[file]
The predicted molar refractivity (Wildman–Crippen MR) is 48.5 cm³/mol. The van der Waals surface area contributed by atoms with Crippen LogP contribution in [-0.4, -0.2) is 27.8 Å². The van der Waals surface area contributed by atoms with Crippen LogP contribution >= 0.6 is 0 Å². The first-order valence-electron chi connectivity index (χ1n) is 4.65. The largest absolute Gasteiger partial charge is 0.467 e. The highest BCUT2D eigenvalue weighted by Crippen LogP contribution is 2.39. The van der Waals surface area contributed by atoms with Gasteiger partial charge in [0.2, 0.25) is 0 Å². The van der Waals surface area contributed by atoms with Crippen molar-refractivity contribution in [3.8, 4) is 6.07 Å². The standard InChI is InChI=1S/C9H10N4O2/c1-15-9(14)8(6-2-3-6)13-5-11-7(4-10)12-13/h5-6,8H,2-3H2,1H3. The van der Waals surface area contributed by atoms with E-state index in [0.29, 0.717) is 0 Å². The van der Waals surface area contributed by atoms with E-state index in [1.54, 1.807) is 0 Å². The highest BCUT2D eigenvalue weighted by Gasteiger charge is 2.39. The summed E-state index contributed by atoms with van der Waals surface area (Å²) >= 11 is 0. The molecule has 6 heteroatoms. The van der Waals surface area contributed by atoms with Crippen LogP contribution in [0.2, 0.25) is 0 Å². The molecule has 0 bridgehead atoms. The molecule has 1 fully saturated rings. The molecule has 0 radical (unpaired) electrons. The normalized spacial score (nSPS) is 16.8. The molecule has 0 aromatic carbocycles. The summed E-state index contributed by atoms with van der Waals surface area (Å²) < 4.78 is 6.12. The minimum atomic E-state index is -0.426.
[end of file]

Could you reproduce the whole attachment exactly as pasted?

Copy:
The predicted molar refractivity (Wildman–Crippen MR) is 48.5 cm³/mol. The van der Waals surface area contributed by atoms with Crippen LogP contribution in [-0.4, -0.2) is 27.8 Å². The van der Waals surface area contributed by atoms with Crippen LogP contribution >= 0.6 is 0 Å². The first-order valence-electron chi connectivity index (χ1n) is 4.65. The largest absolute Gasteiger partial charge is 0.467 e. The highest BCUT2D eigenvalue weighted by Crippen LogP contribution is 2.39. The van der Waals surface area contributed by atoms with Gasteiger partial charge in [0.2, 0.25) is 0 Å². The van der Waals surface area contributed by atoms with Crippen molar-refractivity contribution in [3.8, 4) is 6.07 Å². The standard InChI is InChI=1S/C9H10N4O2/c1-15-9(14)8(6-2-3-6)13-5-11-7(4-10)12-13/h5-6,8H,2-3H2,1H3. The van der Waals surface area contributed by atoms with E-state index in [0.29, 0.717) is 0 Å². The van der Waals surface area contributed by atoms with E-state index in [1.54, 1.807) is 0 Å². The highest BCUT2D eigenvalue weighted by Gasteiger charge is 2.39. The summed E-state index contributed by atoms with van der Waals surface area (Å²) >= 11 is 0. The molecule has 6 heteroatoms. The van der Waals surface area contributed by atoms with Crippen LogP contribution in [0.2, 0.25) is 0 Å². The molecule has 0 bridgehead atoms. The molecule has 1 fully saturated rings. The molecule has 0 radical (unpaired) electrons. The normalized spacial score (nSPS) is 16.8. The molecule has 0 aromatic carbocycles. The summed E-state index contributed by atoms with van der Waals surface area (Å²) < 4.78 is 6.12. The minimum atomic E-state index is -0.426.